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Somali-Swede sentenced to life for murder of pregnant girlfriend in Sweden


Wednesday June 5, 2024


Mohamedamin Abdirisek Ibrahim (left) was sentenced to life in prison for the murder of his seven-months-pregnant girlfriend, Saga Forsgren Elneborg (right), in a case that has deeply shocked Sweden.

Stockholm, Sweden (HOL) —  A 22-year-old Somali-Swede, Mohamedamin Abdirisek Ibrahim, was sentenced to life in prison for the murder of his seven-months-pregnant girlfriend, Saga Forsgren Elneborg.

Forsgren Elneborg, 20, was found dead in her Örebro apartment on April 29, 2023. Her body was discovered by her mother, covered by a marble slab and with a lamp cord wrapped around her neck. The baby boy she was carrying also died in the attack.

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The Örebro district court found Ibrahim guilty of murder on Tuesday, concluding that the crime was "honour-related." Prosecutors argued that Ibrahim, unable to face the shame of telling his conservative Muslim family about his relationship with Forsgren Elneborg, chose to kill her instead.

State prosecutor Elisabeth Anderson described the murder as "a cold and calculated act meant to preserve Ibrahim's and his family's honour." The court supported this view, with court president Lars-Gunnar Lundh noting the robust evidence presented.

During the trial, it was revealed that Ibrahim and Forsgren Elneborg had kept their relationship secret from his conservative Muslim family. Text messages showed that Ibrahim initially urged Forsgren Elneborg to have an abortion, fearing his family's reaction. Despite this, Forsgren Elneborg decided to keep the child and was excited about becoming a mother.

On the night of the murder, Ibrahim was supposed to reveal his relationship and Forsgren Elneborg's pregnancy to his family. Forsgren Elneborg, optimistic and supportive, sent him messages of encouragement. "It'll be fine," she wrote, reassuring him. However, Ibrahim never had a conversation with his family. Instead, he went to Forsgren Elneborg's apartment and, according to the court's findings, murdered her to avoid the shame and dishonour he believed the pregnancy would bring upon his family.

State prosecutor Elisabeth Anderson described the murder as a premeditated act rooted in a desire to preserve family honour. "His actions extinguished two lives in a bid to maintain his and his family's honour," Anderson stated. The court was presented with extensive circumstantial evidence, including Ibrahim's DNA under Forsgren Elneborg's nails and testimony from a friend who claimed Ibrahim had asked her to harm Forsgren Elneborg to induce a miscarriage. This friend later recanted her statement, leading to a perjury charge against her.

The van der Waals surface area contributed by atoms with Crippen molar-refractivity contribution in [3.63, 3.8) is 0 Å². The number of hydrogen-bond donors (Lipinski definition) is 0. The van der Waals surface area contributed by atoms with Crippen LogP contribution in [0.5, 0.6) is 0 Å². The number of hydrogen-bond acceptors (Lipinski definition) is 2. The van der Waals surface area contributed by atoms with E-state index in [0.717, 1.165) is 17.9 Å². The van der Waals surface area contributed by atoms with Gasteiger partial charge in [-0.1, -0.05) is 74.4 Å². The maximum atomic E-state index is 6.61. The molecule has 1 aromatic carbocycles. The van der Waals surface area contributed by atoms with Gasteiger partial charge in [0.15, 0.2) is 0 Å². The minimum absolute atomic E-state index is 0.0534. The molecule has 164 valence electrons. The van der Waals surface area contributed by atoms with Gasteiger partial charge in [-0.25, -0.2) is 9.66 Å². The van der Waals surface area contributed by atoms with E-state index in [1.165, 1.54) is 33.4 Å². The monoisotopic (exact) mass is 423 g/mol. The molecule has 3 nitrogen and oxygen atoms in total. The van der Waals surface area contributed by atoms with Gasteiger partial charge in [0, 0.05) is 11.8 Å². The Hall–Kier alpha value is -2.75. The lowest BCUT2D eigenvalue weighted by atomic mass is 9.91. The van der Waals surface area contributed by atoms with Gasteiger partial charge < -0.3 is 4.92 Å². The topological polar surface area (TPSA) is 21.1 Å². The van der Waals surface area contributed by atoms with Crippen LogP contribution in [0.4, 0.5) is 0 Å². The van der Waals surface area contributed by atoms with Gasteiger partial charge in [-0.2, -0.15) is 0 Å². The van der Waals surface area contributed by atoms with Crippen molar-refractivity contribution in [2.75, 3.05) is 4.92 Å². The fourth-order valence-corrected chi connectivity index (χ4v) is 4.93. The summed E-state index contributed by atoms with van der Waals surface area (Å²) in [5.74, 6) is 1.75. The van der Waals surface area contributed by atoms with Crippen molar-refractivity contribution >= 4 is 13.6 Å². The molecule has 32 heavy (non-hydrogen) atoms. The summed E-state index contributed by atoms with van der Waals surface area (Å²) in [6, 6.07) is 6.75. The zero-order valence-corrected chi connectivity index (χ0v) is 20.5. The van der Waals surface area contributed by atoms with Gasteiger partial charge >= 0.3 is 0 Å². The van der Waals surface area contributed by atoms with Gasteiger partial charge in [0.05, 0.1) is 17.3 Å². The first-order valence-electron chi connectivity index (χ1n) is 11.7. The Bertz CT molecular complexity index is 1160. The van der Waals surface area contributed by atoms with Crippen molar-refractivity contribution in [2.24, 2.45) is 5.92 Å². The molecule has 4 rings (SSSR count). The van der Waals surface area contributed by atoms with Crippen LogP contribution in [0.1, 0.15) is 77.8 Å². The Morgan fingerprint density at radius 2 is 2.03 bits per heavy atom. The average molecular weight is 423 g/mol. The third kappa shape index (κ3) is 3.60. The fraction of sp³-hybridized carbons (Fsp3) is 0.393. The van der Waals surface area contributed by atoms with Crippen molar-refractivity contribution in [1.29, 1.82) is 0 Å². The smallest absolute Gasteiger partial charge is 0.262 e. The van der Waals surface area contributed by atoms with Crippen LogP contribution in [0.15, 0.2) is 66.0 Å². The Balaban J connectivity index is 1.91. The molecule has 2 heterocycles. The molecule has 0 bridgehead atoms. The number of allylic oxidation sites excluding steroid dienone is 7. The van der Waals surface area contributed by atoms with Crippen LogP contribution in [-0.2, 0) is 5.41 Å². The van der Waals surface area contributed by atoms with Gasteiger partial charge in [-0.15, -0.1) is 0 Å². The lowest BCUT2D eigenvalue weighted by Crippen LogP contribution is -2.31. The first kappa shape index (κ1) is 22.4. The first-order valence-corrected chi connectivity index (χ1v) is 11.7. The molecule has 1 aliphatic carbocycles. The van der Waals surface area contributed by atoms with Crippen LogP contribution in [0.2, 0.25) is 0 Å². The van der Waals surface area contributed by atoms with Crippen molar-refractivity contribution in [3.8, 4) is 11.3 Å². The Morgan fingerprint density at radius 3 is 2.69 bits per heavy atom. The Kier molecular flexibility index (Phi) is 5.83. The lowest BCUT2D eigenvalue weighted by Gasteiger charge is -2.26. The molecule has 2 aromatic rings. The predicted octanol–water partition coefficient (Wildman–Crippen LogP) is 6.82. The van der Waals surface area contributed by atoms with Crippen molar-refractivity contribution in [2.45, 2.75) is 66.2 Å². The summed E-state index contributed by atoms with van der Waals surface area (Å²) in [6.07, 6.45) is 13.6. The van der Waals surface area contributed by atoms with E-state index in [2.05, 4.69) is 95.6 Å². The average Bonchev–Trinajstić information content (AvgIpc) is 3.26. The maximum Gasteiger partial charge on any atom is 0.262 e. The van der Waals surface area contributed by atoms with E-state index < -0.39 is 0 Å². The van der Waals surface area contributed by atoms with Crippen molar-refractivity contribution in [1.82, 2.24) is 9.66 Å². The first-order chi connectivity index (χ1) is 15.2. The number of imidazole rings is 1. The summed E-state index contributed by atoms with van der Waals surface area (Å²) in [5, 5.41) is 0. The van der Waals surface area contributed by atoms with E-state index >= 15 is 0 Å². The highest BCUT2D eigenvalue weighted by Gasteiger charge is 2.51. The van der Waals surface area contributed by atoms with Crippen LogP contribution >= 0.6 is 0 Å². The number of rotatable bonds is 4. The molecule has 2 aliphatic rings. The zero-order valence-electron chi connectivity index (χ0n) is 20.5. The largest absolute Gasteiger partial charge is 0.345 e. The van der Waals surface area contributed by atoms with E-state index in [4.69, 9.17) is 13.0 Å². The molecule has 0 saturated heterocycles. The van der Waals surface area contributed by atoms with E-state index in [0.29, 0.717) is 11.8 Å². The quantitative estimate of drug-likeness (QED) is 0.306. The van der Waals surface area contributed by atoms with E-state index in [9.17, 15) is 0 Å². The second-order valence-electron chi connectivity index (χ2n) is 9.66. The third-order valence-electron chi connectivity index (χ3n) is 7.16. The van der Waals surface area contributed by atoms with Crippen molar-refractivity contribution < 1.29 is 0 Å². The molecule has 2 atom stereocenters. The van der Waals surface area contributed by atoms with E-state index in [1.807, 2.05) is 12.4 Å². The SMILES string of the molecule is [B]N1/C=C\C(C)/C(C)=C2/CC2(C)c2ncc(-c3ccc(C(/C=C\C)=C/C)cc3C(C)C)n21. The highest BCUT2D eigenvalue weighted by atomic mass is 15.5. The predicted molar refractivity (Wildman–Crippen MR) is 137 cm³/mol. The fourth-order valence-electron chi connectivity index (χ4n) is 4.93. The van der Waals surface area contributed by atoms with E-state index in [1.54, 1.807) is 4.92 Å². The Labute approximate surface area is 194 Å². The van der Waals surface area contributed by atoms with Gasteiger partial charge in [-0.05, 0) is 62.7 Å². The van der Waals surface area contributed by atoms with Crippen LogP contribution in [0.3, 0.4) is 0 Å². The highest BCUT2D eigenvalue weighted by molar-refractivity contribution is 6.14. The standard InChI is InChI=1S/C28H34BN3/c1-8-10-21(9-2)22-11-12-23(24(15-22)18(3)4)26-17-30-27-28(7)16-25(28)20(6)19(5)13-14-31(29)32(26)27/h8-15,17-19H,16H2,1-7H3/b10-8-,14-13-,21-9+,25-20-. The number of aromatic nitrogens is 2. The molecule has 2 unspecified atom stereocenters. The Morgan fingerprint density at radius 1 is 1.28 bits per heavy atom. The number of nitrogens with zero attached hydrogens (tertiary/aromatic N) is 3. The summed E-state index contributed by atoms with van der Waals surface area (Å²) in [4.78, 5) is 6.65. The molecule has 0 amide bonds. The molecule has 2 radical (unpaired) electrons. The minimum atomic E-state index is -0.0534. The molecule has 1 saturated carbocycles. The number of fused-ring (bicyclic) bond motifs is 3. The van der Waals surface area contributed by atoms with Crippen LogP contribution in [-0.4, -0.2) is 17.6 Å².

The court also considered text messages between Ibrahim and Forsgren Elneborg, revealing Ibrahim's increasing anxiety and reluctance to face his family with the truth. In his final message to Forsgren Elneborg, Ibrahim wrote about his fear and hesitation, which tragically culminated in the brutal killing that night.

The Örebro district court, led by court president Lars-Gunnar Lundh, found Ibrahim guilty of murder and sentenced him to life imprisonment. The court concluded that the crime was honour-related, a factor that significantly influenced the severity of the sentence. "The prosecutor has shown through robust evidence that the 22-year-old murdered his pregnant girlfriend and that the fetus in the womb died as a result. The murder was honour-related, which the court considers an aggravating factor in assessing the penalty value," Lundh stated.

During the trial, Ibrahim maintained his innocence, claiming that Forsgren Elneborg had been killed in a gang-related incident. He suggested that a gang ambushed her in the apartment, but the court found no evidence to support this claim, dismissing his alibi and convicting him based on the compelling circumstantial evidence presented by the prosecution.

The sentencing has brought some measure of closure to Forsgren Elneborg's family, though the pain of their loss remains profound. "It has been a long and painful wait for justice," the family said through their lawyer. The case has also ignited a broader discussion in Sweden about honour-related violence and the need for greater protection for individuals caught in such situations.

Despite the life sentence, Ibrahim's defence lawyer, Soren Abbaszadeh, has announced plans to appeal the verdict. "My client maintains his innocence, and we will be seeking to overturn the decision on appeal," Abbaszadeh told Swedish broadcaster SVT.

Ibrahim's mother, Istar Yusuf Nuh, expressed her disbelief and sorrow over the incident. She stated that she would have welcomed Forsgren Elneborg into the family regardless of her religion or the circumstances of the pregnancy. "I would have been happy to become a grandmother, especially a young grandmother," she said, reflecting on what could have been a moment of family joy.



 





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